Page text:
Comic Books

During the 1940s and 1950s, the counter drugstore magazine racks overflowed with different types of comic books besides superhero comics. There were romance books, animal books, horror books, jungle books, space books and war story books. It truly was the Golden Age of comic books.  However, it is the Western comic books that literally and figuratively stacked up against the popular superhero publications. The Western comic book should not be a surprising: the medium embodies the mythic paradigm for the American spirit and exceptionalism. This aspect of the Western genre embellished victory culture in its every thought bubble and skillful graphic. The Western comic, like film and television would seemingly disappear by the 1980s, a victim of overexposure.

 

Apache Kid

Apache Kid issue #2 from Feburary 1951

The Apache Kid

The Apache Kid is a fictional Old West character in the Marvel Comics universe, primarily seen in stories from Marvel’s 1950s precursor, Atlas Comics. The character was named after, but not related to, the real-life Native American man Haskay-bay-nay-ntayl, nicknamed the Apache Kid.

The publication debuted as a cover feature, drawn by John Buscema, of Two-Gun Western #5 (cover dated November 1950) The initial writer and co-creator is unknown. The Apache Kid would be steadily published throughout the 1950s. Although Buscema would draw the occasional issue, the bulk of the book’s run would be penciled and inked by Werner Roth. Apache Kid’s run would end in 1956, however reprints ran until 1975.

Caucasian child Alan Kranda, an orphan raised by Apache chief Red Hawk. As an adult, he took on a civilian identity as cowboy Aloysius Kare, who changed into war paint and buckskins to fight outlaws and "bad" Indians, protecting the innocent. Unlike many other Western comics of the 1950s, Apache Kid generally presented American Indians in the same light as whites, and made distinctions among various tribes. Apache Kid, like Tonto in Lone Ranger, shows the difference between good and bad Indians. Those who fought under the guise of white justice were free, and good; those who remained “savage” were considered villains. It served as a warning to their real-life counterparts.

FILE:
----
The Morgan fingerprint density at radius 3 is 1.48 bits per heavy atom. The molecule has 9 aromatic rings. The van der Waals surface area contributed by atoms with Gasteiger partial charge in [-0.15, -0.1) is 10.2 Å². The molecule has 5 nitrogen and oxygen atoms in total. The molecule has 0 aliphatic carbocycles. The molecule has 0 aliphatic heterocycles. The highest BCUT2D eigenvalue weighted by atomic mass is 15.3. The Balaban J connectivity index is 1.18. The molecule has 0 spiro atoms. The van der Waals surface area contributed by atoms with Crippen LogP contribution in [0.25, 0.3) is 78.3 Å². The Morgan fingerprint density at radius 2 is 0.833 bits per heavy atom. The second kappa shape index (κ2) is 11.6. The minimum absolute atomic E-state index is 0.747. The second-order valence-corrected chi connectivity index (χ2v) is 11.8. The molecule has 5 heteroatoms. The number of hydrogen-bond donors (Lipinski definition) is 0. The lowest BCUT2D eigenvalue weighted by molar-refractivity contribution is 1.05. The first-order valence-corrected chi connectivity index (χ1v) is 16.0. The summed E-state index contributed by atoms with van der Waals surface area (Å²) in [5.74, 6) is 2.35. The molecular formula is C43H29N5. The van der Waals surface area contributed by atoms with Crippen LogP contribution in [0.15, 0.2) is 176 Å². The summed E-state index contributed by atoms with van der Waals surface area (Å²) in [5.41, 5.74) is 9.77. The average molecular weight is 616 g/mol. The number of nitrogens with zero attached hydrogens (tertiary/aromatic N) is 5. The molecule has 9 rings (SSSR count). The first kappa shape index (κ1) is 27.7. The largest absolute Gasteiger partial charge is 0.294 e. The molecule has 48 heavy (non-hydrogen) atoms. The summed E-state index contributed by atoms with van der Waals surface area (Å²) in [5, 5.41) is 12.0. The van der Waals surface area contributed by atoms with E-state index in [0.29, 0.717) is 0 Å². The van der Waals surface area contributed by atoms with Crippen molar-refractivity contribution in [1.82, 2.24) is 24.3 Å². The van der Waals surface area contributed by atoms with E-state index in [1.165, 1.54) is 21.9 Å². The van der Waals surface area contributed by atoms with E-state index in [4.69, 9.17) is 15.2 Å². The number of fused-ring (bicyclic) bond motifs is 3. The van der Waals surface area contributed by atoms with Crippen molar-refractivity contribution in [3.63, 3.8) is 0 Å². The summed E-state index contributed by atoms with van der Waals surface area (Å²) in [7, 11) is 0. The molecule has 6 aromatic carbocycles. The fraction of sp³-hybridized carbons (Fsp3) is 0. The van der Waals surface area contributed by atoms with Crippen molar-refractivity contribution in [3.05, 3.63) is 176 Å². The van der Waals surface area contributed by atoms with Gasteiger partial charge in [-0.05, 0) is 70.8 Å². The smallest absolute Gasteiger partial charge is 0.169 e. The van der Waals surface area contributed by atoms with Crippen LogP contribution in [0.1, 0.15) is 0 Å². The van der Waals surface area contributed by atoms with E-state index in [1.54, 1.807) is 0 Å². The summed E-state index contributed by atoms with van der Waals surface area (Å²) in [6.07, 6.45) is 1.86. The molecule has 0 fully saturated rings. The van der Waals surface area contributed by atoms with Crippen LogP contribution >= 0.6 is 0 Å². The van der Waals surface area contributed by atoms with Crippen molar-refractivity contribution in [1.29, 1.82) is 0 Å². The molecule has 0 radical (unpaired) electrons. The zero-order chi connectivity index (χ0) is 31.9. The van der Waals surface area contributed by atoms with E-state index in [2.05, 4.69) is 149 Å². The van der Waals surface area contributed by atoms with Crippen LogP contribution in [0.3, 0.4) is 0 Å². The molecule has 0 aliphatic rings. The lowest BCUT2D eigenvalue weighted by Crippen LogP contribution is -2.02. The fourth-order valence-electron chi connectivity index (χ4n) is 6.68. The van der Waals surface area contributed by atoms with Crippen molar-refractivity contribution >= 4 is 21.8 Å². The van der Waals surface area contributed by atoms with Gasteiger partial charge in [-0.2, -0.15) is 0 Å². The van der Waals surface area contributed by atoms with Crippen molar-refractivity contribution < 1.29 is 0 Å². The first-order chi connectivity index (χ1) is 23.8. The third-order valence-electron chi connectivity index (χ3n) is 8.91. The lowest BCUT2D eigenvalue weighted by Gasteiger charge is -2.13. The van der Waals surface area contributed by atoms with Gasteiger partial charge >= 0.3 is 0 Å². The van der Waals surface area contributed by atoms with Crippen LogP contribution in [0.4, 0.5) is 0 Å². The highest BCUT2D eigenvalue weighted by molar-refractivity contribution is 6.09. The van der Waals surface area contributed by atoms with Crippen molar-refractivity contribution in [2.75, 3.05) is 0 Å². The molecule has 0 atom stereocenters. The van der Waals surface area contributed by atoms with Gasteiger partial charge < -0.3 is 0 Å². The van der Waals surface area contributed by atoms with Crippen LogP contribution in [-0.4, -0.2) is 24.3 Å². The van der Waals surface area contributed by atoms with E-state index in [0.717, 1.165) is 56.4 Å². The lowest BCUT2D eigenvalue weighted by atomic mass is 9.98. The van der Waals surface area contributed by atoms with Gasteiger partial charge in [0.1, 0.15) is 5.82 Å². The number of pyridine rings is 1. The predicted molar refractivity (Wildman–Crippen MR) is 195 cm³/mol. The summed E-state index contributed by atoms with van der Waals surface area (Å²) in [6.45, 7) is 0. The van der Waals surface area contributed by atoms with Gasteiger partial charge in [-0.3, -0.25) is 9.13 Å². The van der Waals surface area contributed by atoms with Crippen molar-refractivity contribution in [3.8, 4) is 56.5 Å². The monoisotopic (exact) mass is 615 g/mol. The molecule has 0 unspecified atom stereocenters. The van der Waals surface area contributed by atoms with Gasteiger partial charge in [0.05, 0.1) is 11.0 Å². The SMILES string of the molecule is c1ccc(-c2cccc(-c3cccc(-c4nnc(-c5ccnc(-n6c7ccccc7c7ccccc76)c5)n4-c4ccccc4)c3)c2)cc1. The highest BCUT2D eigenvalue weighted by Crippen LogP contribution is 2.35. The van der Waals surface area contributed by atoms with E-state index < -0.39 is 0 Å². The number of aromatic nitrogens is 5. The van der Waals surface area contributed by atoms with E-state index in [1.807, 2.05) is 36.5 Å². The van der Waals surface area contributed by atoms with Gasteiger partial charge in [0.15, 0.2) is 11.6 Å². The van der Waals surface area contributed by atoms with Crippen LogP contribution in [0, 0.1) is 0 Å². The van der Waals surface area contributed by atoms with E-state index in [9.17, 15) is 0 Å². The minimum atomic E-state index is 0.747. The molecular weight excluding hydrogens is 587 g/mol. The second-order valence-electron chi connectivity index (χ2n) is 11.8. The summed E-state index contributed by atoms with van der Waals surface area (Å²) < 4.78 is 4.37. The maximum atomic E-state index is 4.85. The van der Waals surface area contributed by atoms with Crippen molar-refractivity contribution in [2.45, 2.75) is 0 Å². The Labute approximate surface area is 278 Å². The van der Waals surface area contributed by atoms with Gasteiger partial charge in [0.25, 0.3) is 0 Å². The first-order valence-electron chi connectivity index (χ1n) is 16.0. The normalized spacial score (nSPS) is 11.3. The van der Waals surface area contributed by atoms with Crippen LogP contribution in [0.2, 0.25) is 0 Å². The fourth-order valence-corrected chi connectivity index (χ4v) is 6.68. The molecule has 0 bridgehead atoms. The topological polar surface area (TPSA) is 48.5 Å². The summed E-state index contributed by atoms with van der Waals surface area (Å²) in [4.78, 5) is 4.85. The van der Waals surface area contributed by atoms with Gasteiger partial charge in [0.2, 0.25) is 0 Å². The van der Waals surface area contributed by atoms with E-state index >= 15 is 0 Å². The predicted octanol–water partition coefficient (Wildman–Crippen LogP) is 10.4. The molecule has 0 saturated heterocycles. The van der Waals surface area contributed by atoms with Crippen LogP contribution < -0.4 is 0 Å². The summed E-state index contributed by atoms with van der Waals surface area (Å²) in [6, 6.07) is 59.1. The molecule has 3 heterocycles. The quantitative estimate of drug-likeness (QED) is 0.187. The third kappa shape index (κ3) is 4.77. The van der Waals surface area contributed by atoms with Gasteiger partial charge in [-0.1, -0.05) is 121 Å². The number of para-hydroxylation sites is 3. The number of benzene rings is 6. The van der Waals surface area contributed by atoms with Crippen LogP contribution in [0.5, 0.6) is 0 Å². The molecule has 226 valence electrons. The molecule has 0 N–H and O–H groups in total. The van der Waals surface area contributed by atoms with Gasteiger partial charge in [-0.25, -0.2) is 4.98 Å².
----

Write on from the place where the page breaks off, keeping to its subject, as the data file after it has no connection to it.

Western Comics (DC)

Western Comics issue #1 (1948)

Western Comics

Western Comics was comic book series published by DC Comics. The series was DC’s longest-running Western title, it published 85 issues from 1948 to 1961. Western Comics was an anthology series, featuring characters such the Wyoming Kind, Pow Wow Smith, Rodeo Rick, Trail Boss and the masked vigilante Greg Saunders. Notable writers include Don Cameron, Gardner Fox, and France Herron, and artist Carmine Infantino, Gil Kane and Leonard Starr.

Wyoming Kid was one of the most famous characters is a cowboy wandering the West looking for his father’s murderer. The good-natured hero appeared in every issue in Western Comics. The Wyoming Kid turned out to be so popular that his adventures were also chronicled in the World’s Finest Comics (1949 to 1953).

The Wyoming Kid and Western Comics promoted a sense of American exceptionalism that would reinforce stereotypes of cowboys, the sheriff, the Indian and the outlaw. Western comics appealed to young generations reinforcing them that the wild west exploits in comics were historical and should be celebrated.

Other Wetern Comics from the Post World War II era

Comic Books